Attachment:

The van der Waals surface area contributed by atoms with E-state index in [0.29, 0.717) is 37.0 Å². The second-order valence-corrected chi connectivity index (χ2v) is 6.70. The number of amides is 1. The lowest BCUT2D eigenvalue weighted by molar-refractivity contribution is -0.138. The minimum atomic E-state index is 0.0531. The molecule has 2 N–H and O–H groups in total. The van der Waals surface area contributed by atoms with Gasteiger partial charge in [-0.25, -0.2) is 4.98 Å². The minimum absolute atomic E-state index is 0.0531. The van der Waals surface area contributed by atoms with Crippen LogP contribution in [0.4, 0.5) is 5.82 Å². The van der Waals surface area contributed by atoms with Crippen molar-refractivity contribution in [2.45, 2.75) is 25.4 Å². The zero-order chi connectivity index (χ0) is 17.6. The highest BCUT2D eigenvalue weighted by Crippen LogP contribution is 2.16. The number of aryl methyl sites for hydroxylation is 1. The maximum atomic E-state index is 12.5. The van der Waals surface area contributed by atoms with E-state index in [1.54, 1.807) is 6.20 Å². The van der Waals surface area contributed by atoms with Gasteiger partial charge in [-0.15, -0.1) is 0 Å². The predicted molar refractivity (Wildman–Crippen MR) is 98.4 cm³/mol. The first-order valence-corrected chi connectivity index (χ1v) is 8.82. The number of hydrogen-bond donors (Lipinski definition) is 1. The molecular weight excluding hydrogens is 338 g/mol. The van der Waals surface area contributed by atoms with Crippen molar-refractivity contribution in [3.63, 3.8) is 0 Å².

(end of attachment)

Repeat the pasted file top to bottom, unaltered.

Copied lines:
The van der Waals surface area contributed by atoms with E-state index in [0.29, 0.717) is 37.0 Å². The second-order valence-corrected chi connectivity index (χ2v) is 6.70. The number of amides is 1. The lowest BCUT2D eigenvalue weighted by molar-refractivity contribution is -0.138. The minimum atomic E-state index is 0.0531. The molecule has 2 N–H and O–H groups in total. The van der Waals surface area contributed by atoms with Gasteiger partial charge in [-0.25, -0.2) is 4.98 Å². The minimum absolute atomic E-state index is 0.0531. The van der Waals surface area contributed by atoms with Crippen LogP contribution in [0.4, 0.5) is 5.82 Å². The van der Waals surface area contributed by atoms with Crippen molar-refractivity contribution in [2.45, 2.75) is 25.4 Å². The zero-order chi connectivity index (χ0) is 17.6. The highest BCUT2D eigenvalue weighted by Crippen LogP contribution is 2.16. The number of aryl methyl sites for hydroxylation is 1. The maximum atomic E-state index is 12.5. The van der Waals surface area contributed by atoms with E-state index in [1.54, 1.807) is 6.20 Å². The van der Waals surface area contributed by atoms with Gasteiger partial charge in [-0.15, -0.1) is 0 Å². The predicted molar refractivity (Wildman–Crippen MR) is 98.4 cm³/mol. The first-order valence-corrected chi connectivity index (χ1v) is 8.82. The number of hydrogen-bond donors (Lipinski definition) is 1. The molecular weight excluding hydrogens is 338 g/mol. The van der Waals surface area contributed by atoms with Crippen molar-refractivity contribution in [3.63, 3.8) is 0 Å².